Luckily, the writer and director have been hired and made known for Star Wars Episode VII. The writer is Michael Arndt, an Oscar nominated writer who has written the scripts for both Toy Story 3 and indie smash hit Little Miss Sunshine. Both of these films not only have a very strong script, but are also about a group of people going on an adventure, however small or personal. What makes these films work so well is the developed understanding of the characters and the dynamics that power them. If Arndt is able to bring this to life in Star Wars Episode VII then we’re in for a treat, regardless of who directs it.
However, two weeks ago now, J.J. Abrams was confirmed as the coveted director of Star Wars Episode VII. At first, this caused a large amount of confusion for multiple reasons. For a start, the man is currently the captain of the successful Star Trek reboot franchise, and early on in the recruitment process adamantly refused that he was even a candidate. He took himself out of the running by declaring that he was a fan and wouldn’t touch such a huge project, instead being just another audience member.
It seems that for whatever reason, Abrams has changed his mind and in a world where everything is leaked into the internet about a film production, it’s pretty incredible that Disney & Lucasfilm (now run by acclaimed producer Kathleen Kennedy) managed to blindside everyone with this piece of news. Of course there have been a lot of complaints – some of them legitimate – but it was to be expected, regardless of who was chosen.
Fundamentally, J.J Abrams is a safe bet for the studio. He did really well with the original Star Trek, and by the looks of things he is set to do even better with the sequel released later this year. (Star Trek: Into Darkness is due to be released in June.) People are a little disappointed because the fear is that he’s “too safe” and that this was a squandered opportunity on the part of Disney to allow talented fresh blood a stab at this kind of material.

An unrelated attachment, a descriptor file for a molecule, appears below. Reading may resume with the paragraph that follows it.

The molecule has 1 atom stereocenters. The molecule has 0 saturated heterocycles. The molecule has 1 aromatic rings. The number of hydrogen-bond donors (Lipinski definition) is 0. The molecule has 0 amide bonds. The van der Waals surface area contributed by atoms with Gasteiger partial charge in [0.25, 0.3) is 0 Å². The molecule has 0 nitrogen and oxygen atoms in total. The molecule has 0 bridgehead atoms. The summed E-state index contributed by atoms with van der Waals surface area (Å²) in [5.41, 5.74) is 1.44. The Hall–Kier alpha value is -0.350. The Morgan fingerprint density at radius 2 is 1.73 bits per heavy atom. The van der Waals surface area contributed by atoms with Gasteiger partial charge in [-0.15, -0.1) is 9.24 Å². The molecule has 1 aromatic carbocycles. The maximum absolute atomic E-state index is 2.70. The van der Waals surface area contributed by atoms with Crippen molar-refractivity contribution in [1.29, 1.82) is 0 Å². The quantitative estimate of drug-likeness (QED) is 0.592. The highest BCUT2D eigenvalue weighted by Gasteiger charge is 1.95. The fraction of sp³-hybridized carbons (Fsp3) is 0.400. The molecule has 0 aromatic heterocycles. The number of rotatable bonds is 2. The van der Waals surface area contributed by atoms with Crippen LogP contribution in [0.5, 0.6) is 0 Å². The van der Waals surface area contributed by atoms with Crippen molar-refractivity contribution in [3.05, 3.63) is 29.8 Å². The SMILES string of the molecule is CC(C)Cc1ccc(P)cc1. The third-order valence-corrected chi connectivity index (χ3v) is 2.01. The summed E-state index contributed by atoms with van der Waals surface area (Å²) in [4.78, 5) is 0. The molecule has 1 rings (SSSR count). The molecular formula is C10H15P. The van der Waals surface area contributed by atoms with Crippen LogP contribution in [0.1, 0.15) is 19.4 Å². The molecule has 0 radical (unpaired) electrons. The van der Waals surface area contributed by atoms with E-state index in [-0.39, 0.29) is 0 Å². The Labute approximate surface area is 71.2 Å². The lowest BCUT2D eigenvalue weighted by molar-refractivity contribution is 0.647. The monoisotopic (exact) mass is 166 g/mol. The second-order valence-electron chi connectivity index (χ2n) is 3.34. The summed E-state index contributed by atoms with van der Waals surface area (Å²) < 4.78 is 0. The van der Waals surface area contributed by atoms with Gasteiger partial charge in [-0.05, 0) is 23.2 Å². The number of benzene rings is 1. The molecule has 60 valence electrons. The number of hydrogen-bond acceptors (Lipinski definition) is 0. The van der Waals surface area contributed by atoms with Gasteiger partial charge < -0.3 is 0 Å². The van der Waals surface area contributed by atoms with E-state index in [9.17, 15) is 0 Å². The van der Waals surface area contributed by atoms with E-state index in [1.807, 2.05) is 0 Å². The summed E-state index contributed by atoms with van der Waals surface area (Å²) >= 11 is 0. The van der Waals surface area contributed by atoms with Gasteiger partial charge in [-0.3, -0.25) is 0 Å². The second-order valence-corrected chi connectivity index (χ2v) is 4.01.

Disney aren’t completely adverse to risk though: they have made very intelligent decisions with their hiring of directors for the Marvel universe, something as universal and proven as Star Wars though does require a steadier hand. As much as I’d love to see a director like Neill Blomkamp (District 9) or Duncan Jones (Moon, Source Code) tackle a film like this, I know that realistically they may not be able to separate their own authorial agendas away from the film (though Jones has recently been hired to direct the World Of Warcraft film adaptation). Let’s face it: Star Wars Episode VII needs to be good; it doesn’t need to be radical. The real chances for experimentation comes from the smaller films happening in between the major episodes – but if Star Wars Episode VII isn’t successful then the rest of the projects will be stalled.
In order for the Marvel universe to fit together so coherently, Disney hired Joss Whedon and locked him into a creative director contract, meaning that he would act as the godfather of any Marvel movie to ensure that all of the storylines tied together, and that he would direct the tentpoles. It is believed that Abrams may have been given a similar deal, but for the Star Wars universe, as Disney have already noticed how much easier Phase Two & Three have been to put together with supergeek Whedon watching over all the scripts like a hawk. Abrams could be a crucial part of Disney’s game plan for Star Wars and his science fiction experience and tendency to geek out could work heavily in their favour.
For Abrams, this must be the job of a lifetime. As of now, he has a monopoly on the science fiction genre, having full control over its two biggest and most influential franchises. While Abrams’ first Star Trek movie was a critical and commercial success, it received some criticism that he had stripped away a lot of the depth and social commentary that had made Star Trek such an important and influential television staple. While that may be certainly true, I think it’s evident in where Abrams true passion lies. He has admitted in the past that his heart has always been with Star Wars over Star Trek and when you really consider it, it shows in his previous Trek adaptation, for better or worse. Perhaps his new hiring to the Star Wars franchise could be seen as a massive conflict of interest to Star Trek fans; we’ll see if Abrams continues to keep the reigns for the third Star Trek film, which he believes he will still do. Depending on how he fares with Disney this may be subject to change.